Turtle Meditation

August 27, 2008

One of the reasons concentration is so central to the path is that the mind can see things more clearly when it’s still. Not only that, it can feel things more clearly as well. As you get more sensitive to the breath, you become more sensitive to the whole range of energy in your body. You can see where you’re holding things in, where you’re covering things up.

You can also see the impact of your actions. When you’re really sensitive inside—if you do something unskillful, say something harsh, or you harm somebody else—you feel it more intensely inside. That old saying that your parents often said when they were hitting you, that “This hurts me more than it hurts you,” and you didn’t really believe them: It really does apply to meditators. Sometimes you say something a little bit harsh to someone else and they hardly notice it, but you feel it. It hurts.

We were talking today about some of the basic principles in the path that allow you to be more compassionate, and this is one of them: the fact that, as the mind gets more and more still, you are more and more sensitive to the energies in your body. You sense the repercussions of your words, your deeds, and your thoughts. You see that even a thought, as it appears in the mind, will have an impact on the energy in the body. In fact, when it first appears, it’s on the borderline between the two.

When the mind is really still and fills the whole body, you sense little thoughts beginning to form, like little cysts or knots in your energy field. And when a thought first appears, it’s hard to say whether it’s physical or mental. It’s both. Or it has both aspects. And if you’re on the lookout for thoughts, if you’re wanting thoughts, you can turn that little knot of energy or cyst of energy into a full-blown thought world. Once you get into that little world, you can travel around. Which is why we like these thought worlds. They seem to take us places.

But they keep coming back to the same old place. And the thrill of the ride often disappears very quickly. If a thought was unskillful, if involved greed, anger, delusion, lust, jealousy, fear, or whatever, it will have an impact on the mind. The mind will quiver in a certain way that lets you know that this was unskillful. And the quivering doesn’t last just for a few seconds. Sometimes it goes on for a whole day. If you let yourself get involved in unskillful thoughts, spinning out thought worlds of lust or anger, then when the time comes to sit and meditate, you find that the mind is still reverberating.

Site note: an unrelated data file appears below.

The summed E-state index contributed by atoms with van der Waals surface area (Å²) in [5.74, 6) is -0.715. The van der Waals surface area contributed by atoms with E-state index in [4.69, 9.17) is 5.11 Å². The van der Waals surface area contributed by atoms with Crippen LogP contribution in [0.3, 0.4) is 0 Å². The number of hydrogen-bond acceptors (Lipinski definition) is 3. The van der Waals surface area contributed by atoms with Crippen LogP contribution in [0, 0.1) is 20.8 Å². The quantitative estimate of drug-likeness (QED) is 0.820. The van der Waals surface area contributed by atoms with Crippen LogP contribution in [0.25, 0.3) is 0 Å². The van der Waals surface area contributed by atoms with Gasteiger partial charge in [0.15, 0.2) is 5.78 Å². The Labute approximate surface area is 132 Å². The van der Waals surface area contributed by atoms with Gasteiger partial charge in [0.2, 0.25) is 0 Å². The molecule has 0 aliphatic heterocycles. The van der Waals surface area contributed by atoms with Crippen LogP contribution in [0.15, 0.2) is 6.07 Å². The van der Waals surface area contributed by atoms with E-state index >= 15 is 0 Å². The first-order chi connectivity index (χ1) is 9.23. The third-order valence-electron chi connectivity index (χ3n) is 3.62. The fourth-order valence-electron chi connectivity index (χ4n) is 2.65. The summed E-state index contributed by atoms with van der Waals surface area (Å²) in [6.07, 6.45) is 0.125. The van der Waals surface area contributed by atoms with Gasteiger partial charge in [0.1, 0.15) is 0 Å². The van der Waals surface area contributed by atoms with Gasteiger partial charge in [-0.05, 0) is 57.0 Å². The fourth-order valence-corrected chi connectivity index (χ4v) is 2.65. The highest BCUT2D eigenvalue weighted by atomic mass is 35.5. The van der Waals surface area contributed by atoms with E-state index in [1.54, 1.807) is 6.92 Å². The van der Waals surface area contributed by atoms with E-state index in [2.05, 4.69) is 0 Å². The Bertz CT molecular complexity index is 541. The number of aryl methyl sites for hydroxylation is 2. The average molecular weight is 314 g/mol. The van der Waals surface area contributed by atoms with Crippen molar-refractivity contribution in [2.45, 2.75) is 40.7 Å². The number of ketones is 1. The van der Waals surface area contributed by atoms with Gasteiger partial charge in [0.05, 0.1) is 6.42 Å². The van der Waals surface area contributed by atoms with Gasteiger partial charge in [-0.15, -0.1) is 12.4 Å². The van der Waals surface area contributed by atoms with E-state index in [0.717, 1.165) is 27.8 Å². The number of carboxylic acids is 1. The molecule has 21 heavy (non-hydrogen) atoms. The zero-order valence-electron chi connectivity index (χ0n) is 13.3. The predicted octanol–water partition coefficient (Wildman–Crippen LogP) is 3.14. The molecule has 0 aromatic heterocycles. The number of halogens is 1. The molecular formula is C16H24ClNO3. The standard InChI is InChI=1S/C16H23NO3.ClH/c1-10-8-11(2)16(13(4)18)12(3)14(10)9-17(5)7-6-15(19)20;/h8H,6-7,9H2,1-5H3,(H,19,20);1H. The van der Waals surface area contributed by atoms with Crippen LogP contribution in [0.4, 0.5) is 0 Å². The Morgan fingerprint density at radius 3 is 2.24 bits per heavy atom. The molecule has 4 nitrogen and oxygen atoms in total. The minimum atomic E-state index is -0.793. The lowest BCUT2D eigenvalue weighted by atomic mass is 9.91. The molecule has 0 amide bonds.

So the stillness here is a good check on your actions. One of the basic principles is that following the precepts helps your concentration, and your concentration helps strengthen your discernment. But the influences go in the other way as well. The more discernment you bring to your concentration, the stronger it’s going to be. The more concentration and discernment you bring to your precepts, the less harmful your actions are going to be. Because the restraint you exercise becomes something that’s not just a matter of the precepts. Anything that’s unskillful, any intention that would have a harmful effect, you notice. You feel it. And it doesn’t feel right.

Ajaan Suwat often commented on how when you get the mind concentrated, it becomes both tough and tender. Tough in the sense that it can withstand all kinds of unpleasant sensory contact. When the body is in pain but the mind is strong, you can be with the pain and not suffer from it. When people are being harsh with you, you can develop an energy field around the body by staying with the breath, letting the breath fill the whole body so that their energy can’t penetrate your energy field. When you fully occupy your body in this way, their negative energy goes right past you. You don’t suck it in. You don’t absorb it. So in that sense, the concentrated mind is tough.

But it’s tender in the sense that it becomes very sensitive. And particularly, you become sensitive to your own actions so that your virtue is not simply a matter of the precepts. It becomes a deeper quality of the mind so that even though the things you do may not be against the precepts, but if they’re harmful, you know. And that knowing helps refine your restraint.